Key legal issues for the foodservice industry

By Chad Finkelstein

It is an exciting time to be a restaurant owner. Marketing options to reach customers are limitless. A carefully established brand has more resonance and power than ever before.  Emerging technologies in the area of mobile payment are keeping costs down and transactions moving faster. And the franchise model continues to show its strength, presenting bold options for brand expansion, and the dissemination of a restaurant’s goods and services both domestically and internationally.

So what’s on tap for the remainder of 2016? It is often a fool’s errand to offer predictions of this nature, but I am reasonably confident that the following three legal developments will have an impact on the Canadian restaurant industry through to the end of the year, and beyond.

Proliferation of restaurant aggregators

The last few years have seen the establishment of food delivery aggregators as a mainstream service for which the general public is prepared to pay a premium delivery fee. Now that we have become accustomed with the concept of ordering our meals from these sites and apps, restaurants and the developers behind the technologies are limited only by their imaginations with respect to what gets served to us next and how we order it. The innovations of JustEat and OrderIt have made way for the acceptance of UberEats, Foodora (formerly known as Hurrier), Platterz and others.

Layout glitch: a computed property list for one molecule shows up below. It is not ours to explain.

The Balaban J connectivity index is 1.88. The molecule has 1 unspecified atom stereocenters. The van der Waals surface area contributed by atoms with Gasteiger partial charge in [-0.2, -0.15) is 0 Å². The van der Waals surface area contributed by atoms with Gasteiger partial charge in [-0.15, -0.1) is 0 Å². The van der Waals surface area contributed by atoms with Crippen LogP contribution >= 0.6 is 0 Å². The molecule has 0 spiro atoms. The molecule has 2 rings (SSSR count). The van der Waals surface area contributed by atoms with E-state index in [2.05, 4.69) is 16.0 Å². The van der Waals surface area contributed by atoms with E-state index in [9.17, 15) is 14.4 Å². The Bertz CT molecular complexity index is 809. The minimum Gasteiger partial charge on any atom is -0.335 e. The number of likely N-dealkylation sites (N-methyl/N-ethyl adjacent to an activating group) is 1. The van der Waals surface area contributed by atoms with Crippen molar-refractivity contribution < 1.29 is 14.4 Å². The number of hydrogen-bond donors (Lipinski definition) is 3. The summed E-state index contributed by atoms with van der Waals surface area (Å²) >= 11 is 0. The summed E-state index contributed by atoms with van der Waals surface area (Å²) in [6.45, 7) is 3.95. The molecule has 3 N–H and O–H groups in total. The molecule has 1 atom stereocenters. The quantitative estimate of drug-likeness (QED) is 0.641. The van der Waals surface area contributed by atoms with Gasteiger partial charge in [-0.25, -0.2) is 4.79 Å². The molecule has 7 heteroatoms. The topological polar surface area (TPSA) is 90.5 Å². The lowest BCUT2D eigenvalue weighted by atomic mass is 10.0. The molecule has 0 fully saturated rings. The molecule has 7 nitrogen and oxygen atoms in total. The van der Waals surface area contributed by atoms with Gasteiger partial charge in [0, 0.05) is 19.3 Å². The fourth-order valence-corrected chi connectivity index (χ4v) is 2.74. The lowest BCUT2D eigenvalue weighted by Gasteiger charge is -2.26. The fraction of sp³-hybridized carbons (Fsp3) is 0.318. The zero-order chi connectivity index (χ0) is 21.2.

And while the fear of being left behind can feed the temptation to engage one of these services quickly, it is important to bear in mind that your restaurant will still be bound to a legal agreement, and those terms will govern your commercial relationship. The coming year will see the adoption of these technologies by more Canadian restaurants, and that adoption will lead to more innovation and a rush to be first-to-market if or when your restaurant is approached. When confronted with the decision to sign a contract with these platforms, it can be tempting to accept the standard legal terms and conditions, possibly without even reading them, since the service seems so obvious and intuitive.